Given that this is the case, it is disingenuous for the US government to simultaneously claim it is not responsible for the film while maintaining the legal environment that allows such materials to be freely produced and promoted. It is plainly hypocritical to celebrate the freedom of expression that permits the movie, while trying to wash their hands of any culpability for it.
It could be pointed out that the concept of freedom of expression is not upheld unconditionally in the West. For example, in the past a number of suspected communists were jailed in the United States in the heated environment created by Senator Joe McCarthy, while today it is illegal to deny the holocaust in some countries and at the same time across the West many Muslims have been imprisoned on charges of “glorifying terrorism”, purely related to expression.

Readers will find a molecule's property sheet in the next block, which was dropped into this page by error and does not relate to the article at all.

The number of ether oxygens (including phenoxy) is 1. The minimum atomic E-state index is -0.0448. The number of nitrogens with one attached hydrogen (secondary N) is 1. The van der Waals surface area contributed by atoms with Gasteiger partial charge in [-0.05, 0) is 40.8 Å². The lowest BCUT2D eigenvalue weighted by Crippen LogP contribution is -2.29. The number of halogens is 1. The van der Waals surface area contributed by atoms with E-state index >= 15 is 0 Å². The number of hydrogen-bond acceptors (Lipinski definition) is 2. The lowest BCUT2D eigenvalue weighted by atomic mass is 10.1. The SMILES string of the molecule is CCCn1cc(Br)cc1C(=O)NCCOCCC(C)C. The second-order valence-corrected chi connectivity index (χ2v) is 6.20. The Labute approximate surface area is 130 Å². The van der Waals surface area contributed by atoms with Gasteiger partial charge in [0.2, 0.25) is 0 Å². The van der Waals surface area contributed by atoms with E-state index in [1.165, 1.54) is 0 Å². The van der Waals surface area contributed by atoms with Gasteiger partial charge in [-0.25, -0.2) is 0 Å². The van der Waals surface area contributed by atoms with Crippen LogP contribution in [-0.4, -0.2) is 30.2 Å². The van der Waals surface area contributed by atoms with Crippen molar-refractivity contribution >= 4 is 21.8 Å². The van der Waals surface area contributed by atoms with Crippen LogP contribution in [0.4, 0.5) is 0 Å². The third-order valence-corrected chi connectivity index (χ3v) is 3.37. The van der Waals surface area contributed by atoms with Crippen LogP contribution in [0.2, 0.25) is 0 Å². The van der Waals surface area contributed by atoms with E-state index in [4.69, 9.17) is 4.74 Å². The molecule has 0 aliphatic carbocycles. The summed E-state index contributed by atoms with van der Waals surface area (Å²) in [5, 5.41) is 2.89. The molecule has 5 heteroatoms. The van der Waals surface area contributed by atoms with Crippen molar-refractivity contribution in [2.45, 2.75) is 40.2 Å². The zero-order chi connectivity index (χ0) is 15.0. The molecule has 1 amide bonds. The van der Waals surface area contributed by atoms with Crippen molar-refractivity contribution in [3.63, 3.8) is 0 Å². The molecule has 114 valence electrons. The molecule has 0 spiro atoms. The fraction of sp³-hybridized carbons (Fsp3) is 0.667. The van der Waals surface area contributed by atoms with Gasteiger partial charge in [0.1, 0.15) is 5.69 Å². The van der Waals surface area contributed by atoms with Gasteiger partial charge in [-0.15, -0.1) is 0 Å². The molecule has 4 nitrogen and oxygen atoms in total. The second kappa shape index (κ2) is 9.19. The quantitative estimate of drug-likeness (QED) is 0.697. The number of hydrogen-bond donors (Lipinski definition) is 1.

So it is not illogical for Muslims to believe that “freedom of expression” is used against them when justifying the denigration of their beliefs, and left to one side when it comes to individuals from the Muslim community expressing themselves against Western foreign policy for example.
However, the issue is more fundamental than the hypocrisy displayed in the application of “freedom of expression” – which is that the idea of unrestricted speech is not in agreement with Islamic doctrine, and is considered a destructive concept which destroys harmony in the society.